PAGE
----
I hope this provides some insight.

    Regards,
    Cathy2

    "You'll be remembered long after you're dead if you make good gravy, mashed potatoes and biscuits." -- Nathalie Dupree
    Facebook, Twitter, Greater Midwest Foodways, Road Food 2012: Podcast
  • Post #20 - April 25th, 2005, 12:33 pm
    Post #20 - April 25th, 2005, 12:33 pm Post #20 - April 25th, 2005, 12:33 pm
    I had the same problem as LionRock: I went to Silver Spoon and explicitly asked if they had Moo Ping Futomaki, or any of the other thai/japanese fusion specials, and they said no.

    I've never seen any of them on a menu or a specials board, either, but that has perhaps changed.

    Gary, did you actually order these off the print menu? I somehow suspect people who don't know the owners get different treatment :)
    Ed Fisher
    my chicago food photos

    RIP LTH.
  • Post #21 - May 22nd, 2007, 5:39 pm
    Post #21 - May 22nd, 2007, 5:39 pm Post #21 - May 22nd, 2007, 5:39 pm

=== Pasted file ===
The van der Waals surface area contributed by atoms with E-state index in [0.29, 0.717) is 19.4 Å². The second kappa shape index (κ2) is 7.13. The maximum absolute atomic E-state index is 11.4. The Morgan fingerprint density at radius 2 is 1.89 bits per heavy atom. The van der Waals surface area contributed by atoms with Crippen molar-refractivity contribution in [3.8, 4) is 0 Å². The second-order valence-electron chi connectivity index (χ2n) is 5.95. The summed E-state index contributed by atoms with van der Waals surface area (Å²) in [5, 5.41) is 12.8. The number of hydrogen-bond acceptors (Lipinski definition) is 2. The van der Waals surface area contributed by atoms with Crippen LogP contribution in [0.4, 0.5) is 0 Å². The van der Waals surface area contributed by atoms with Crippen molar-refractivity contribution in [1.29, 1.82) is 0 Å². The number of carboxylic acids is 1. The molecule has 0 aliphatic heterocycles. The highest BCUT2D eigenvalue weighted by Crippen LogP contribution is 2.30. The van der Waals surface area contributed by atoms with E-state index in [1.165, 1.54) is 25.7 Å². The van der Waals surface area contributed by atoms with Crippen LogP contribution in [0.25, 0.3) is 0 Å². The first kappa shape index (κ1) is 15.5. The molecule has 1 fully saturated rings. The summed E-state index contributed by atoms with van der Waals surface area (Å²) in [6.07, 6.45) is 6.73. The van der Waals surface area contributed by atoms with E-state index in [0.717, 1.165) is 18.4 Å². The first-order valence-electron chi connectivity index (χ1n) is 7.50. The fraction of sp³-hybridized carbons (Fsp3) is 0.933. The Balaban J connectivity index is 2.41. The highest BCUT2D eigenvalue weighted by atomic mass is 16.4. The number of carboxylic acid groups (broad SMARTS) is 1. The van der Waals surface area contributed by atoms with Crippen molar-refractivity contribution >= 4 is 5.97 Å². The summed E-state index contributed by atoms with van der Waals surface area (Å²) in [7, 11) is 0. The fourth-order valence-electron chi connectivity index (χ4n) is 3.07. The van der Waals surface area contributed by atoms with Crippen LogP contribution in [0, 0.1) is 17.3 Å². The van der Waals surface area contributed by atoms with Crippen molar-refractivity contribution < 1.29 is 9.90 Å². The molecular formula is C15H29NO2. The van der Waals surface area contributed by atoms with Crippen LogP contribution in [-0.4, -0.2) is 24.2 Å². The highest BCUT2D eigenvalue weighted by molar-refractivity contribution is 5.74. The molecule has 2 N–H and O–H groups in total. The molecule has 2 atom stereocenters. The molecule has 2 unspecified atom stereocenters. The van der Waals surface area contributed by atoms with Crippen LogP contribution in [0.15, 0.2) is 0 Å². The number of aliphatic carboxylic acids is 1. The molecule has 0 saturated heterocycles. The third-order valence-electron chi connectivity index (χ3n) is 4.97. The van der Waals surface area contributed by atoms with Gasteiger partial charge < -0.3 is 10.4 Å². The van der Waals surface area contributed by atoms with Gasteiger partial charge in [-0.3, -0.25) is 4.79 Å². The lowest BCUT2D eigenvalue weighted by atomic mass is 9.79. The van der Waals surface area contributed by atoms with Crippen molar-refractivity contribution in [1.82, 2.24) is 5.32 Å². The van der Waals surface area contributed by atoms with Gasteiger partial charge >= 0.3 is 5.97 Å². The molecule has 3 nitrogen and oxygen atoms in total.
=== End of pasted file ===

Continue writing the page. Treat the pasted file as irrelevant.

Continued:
So after the folks were in town visiting and made their abode at the Whitehall Hotel I think I have walked by Silver Spoon 10 times in the last 5 days. Hence, I had to resurect this thread. Anyone been there recently? Any improvement on the ease of getting the "fusion" dishes? Or is it still a call ahead, nudge nudge, wink wink thing? Not that I'm against nudging and winking but the distant memory of this thread kept me from bringing the folks on the fear that I might have visitors all the way from Connecticut eating Pad Thai and satay (not that there is anything wrong with that...) Love to hear that things have gotten easier.
  • Post #22 - May 22nd, 2007, 9:53 pm
    Post #22 - May 22nd, 2007, 9:53 pm Post #22 - May 22nd, 2007, 9:53 pm